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Rafferty: I had Jokic in. Longevity isn’t on his side, but he’s the best passing big man we’ve ever seen and he had a historic season in 2020-21, in which he earned MVP. He hasn’t made it to the Finals yet, but he’s been nothing short of incredible in the postseason, posting averages of 25.9 points, 11.3 rebounds and 6.4 assists through 43 postseason games.
Want to guess how many players in NBA history can match those numbers? Not a single one. Jokic should’ve made it.
Greer: Jokic has a stronger case than Doncic because he has played in double the amount of regular-season games and advanced further in the NBA playoffs. Oh, and that MVP trophy doesn’t hurt.
And yet, I still can’t quite get there. If we’re going to remove players from the current era such as Damian Lillard or Anthony Davis, I would put a few guys ahead of Jokic. Dwight Howard was arguably the biggest snub of this entire project. Alex English was the NBA’s leading scorer in the 1980s. (Yes, the entire decade.) What about Bernard King?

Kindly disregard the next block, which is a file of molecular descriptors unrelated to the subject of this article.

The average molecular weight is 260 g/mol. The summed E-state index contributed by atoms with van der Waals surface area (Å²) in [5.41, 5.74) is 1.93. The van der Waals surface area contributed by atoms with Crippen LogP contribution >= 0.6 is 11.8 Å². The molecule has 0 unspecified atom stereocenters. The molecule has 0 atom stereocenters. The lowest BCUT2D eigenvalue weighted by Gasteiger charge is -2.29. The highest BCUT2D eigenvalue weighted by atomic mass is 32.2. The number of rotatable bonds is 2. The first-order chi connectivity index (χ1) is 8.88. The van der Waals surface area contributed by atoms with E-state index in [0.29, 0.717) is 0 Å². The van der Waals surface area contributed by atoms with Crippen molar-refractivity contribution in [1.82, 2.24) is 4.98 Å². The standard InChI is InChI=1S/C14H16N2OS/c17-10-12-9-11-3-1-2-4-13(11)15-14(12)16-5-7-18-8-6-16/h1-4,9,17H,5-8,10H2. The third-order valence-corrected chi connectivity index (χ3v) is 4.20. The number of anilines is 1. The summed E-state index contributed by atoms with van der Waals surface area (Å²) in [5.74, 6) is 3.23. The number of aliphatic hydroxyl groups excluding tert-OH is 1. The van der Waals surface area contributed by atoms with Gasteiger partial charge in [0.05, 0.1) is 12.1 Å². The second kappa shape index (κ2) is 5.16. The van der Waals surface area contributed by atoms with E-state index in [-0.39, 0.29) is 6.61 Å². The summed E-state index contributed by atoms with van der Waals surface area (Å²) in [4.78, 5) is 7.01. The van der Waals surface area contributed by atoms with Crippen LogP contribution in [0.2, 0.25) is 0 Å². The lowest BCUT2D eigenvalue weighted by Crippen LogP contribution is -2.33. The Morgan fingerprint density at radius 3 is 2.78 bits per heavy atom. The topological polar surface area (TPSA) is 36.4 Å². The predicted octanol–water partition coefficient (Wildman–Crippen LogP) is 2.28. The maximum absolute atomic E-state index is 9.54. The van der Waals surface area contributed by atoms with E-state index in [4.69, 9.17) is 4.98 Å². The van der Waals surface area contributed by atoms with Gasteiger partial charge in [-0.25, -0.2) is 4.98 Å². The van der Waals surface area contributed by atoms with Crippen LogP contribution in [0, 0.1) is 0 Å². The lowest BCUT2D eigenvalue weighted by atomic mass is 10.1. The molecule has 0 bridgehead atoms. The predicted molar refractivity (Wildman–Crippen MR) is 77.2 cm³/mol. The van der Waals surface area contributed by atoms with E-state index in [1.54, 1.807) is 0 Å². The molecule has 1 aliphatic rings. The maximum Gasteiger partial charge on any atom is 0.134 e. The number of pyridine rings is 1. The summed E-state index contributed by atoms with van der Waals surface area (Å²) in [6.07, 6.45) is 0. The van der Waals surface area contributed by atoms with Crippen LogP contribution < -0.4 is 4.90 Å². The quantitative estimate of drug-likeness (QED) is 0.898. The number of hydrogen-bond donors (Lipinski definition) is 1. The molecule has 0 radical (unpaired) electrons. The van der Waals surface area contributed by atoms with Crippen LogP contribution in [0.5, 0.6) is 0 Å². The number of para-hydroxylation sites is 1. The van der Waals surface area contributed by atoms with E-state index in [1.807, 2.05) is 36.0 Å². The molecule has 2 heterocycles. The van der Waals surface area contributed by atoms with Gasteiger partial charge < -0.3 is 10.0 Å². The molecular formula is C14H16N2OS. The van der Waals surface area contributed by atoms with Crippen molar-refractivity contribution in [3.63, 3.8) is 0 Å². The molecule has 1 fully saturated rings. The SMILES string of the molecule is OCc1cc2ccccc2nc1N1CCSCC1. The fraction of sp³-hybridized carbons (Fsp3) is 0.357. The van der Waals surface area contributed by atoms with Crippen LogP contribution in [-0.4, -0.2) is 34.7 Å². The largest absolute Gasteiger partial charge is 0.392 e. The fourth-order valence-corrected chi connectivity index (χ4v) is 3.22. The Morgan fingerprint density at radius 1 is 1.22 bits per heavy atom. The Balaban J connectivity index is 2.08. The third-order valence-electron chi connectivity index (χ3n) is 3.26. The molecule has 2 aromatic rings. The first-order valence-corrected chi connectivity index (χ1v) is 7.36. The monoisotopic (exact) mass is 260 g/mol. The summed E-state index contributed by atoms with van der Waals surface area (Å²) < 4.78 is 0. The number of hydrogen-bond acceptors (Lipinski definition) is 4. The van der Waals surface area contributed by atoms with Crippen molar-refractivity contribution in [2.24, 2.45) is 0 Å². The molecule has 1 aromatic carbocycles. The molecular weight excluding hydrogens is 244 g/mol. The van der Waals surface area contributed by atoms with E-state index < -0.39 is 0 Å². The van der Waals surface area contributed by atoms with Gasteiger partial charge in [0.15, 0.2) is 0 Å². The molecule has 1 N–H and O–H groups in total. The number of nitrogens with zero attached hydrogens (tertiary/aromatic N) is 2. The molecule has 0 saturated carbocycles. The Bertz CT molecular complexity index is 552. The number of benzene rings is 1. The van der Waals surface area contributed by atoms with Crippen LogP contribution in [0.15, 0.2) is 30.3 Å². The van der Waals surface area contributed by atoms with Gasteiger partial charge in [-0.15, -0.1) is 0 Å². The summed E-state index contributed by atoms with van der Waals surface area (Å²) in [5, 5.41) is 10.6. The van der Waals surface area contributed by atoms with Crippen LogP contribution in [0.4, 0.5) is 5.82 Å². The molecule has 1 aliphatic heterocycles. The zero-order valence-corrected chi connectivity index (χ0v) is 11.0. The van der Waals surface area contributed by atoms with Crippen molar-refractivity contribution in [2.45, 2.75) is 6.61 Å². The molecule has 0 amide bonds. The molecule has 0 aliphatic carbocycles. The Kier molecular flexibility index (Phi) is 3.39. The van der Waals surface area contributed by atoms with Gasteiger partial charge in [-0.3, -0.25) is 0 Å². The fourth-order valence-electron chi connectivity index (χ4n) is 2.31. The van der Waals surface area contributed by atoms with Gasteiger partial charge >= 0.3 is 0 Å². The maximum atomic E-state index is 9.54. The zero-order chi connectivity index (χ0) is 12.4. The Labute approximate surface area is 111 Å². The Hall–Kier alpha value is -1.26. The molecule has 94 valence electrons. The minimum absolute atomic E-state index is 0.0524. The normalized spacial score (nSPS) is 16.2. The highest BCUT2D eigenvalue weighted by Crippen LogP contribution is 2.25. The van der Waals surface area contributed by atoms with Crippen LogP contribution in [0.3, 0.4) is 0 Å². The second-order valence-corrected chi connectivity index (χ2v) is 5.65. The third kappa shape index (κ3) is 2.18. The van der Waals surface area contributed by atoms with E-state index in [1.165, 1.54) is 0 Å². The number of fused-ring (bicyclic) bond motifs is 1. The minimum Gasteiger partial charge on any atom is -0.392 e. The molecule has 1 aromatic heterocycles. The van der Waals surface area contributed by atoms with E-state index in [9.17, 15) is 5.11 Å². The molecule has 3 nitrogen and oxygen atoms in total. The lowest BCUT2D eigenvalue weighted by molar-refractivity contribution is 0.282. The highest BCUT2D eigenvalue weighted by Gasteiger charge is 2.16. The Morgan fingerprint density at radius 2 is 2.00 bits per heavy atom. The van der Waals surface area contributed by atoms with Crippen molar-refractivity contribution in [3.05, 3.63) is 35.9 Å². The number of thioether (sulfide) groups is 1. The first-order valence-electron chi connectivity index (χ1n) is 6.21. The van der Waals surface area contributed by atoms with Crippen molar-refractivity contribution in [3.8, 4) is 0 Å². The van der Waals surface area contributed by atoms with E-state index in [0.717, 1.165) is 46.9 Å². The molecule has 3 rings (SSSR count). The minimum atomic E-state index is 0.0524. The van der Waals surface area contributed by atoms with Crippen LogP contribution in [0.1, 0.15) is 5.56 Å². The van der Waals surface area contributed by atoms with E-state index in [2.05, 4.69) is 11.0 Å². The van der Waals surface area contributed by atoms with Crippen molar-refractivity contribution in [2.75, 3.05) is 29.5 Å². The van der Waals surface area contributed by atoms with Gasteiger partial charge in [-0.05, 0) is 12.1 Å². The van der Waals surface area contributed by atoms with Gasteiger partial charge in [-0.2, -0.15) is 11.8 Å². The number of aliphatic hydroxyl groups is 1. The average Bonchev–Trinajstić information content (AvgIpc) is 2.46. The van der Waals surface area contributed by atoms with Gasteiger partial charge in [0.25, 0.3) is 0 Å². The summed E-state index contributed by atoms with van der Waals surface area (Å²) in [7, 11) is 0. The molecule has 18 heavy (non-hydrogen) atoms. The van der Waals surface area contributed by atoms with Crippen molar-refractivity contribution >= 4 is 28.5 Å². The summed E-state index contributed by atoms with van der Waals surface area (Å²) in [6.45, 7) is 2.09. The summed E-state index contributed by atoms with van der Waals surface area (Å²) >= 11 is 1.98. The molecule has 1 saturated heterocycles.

The voters got it right by excluding Doncic and Jokic this time. Pencil both of them in on the NBA 100 list.
Irving: I wouldn’t have had Jokic on my list, either.
Only playing six years in the league at the time of the NBA 75’s announcement is really the only reason against the Serbian big man. He’s only a three-time All-Star and he hasn’t made it to the Finals yet (although he has had a couple impressive playoff runs, most notably leading a pair of 3-1 comebacks to reach the Western Conference Finals in 2020). The 2021 NBA MVP award certainly helped build a case, and I love Scott’s point of him being the greatest passing big man of all time because I agree with that and it adds another element to the discussion, but Jokic needed more years under his belt to warrant a selection.
Like I said for Doncic, you can lock Jokic into the next anniversary team, whenever it may be.
Adams: Jokic is already in his seventh season so we can’t play the experience card here. He’s also already played more career minutes than Bill Walton, the player that Jokic is most often compared to. We also need to talk about his postseason exploits. In three postseason appearances, he’s led the Nuggets out of the first round all three times and has yet to have an objectively bad series. As of right now, he is the only player in NBA history — THE ONLY ONE — with career postseason averages of 25 points, 10 rebounds and five assists per game.
With Doncic, I at least understand the “too soon” argument even if I don’t agree with it. With Jokic, there’s not a single shred of evidence that he’s anything other than one of the top 75 players of all time.
This list without Jokic is going to look like an abomination within two years, tops.